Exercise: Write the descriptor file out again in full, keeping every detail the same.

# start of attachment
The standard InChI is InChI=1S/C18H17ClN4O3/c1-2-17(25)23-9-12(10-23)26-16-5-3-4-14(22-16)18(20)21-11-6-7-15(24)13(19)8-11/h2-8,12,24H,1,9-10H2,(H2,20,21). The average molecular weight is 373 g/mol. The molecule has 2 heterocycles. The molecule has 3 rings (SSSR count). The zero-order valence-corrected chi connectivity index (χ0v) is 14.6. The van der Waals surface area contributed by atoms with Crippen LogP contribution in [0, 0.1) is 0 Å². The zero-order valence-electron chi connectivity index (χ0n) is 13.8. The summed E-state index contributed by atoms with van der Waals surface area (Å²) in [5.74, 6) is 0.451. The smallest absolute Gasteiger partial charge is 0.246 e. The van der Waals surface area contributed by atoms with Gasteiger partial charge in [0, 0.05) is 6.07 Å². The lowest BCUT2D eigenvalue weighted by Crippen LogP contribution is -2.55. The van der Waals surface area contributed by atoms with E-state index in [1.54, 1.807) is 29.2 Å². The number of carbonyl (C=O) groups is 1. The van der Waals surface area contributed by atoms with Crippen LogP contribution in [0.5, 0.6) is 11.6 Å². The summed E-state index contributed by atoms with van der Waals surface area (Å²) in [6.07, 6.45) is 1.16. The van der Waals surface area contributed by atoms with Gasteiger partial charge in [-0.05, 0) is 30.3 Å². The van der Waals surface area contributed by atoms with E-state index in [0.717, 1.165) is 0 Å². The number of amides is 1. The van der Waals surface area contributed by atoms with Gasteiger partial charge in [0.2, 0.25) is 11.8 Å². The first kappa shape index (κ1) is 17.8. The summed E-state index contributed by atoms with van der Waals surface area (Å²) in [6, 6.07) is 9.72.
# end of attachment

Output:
The standard InChI is InChI=1S/C18H17ClN4O3/c1-2-17(25)23-9-12(10-23)26-16-5-3-4-14(22-16)18(20)21-11-6-7-15(24)13(19)8-11/h2-8,12,24H,1,9-10H2,(H2,20,21). The average molecular weight is 373 g/mol. The molecule has 2 heterocycles. The molecule has 3 rings (SSSR count). The zero-order valence-corrected chi connectivity index (χ0v) is 14.6. The van der Waals surface area contributed by atoms with Crippen LogP contribution in [0, 0.1) is 0 Å². The zero-order valence-electron chi connectivity index (χ0n) is 13.8. The summed E-state index contributed by atoms with van der Waals surface area (Å²) in [5.74, 6) is 0.451. The smallest absolute Gasteiger partial charge is 0.246 e. The van der Waals surface area contributed by atoms with Gasteiger partial charge in [0, 0.05) is 6.07 Å². The lowest BCUT2D eigenvalue weighted by Crippen LogP contribution is -2.55. The van der Waals surface area contributed by atoms with E-state index in [1.54, 1.807) is 29.2 Å². The number of carbonyl (C=O) groups is 1. The van der Waals surface area contributed by atoms with Crippen LogP contribution in [0.5, 0.6) is 11.6 Å². The summed E-state index contributed by atoms with van der Waals surface area (Å²) in [6.07, 6.45) is 1.16. The van der Waals surface area contributed by atoms with Gasteiger partial charge in [-0.05, 0) is 30.3 Å². The van der Waals surface area contributed by atoms with E-state index in [0.717, 1.165) is 0 Å². The number of amides is 1. The van der Waals surface area contributed by atoms with Gasteiger partial charge in [0.2, 0.25) is 11.8 Å². The first kappa shape index (κ1) is 17.8. The summed E-state index contributed by atoms with van der Waals surface area (Å²) in [6, 6.07) is 9.72.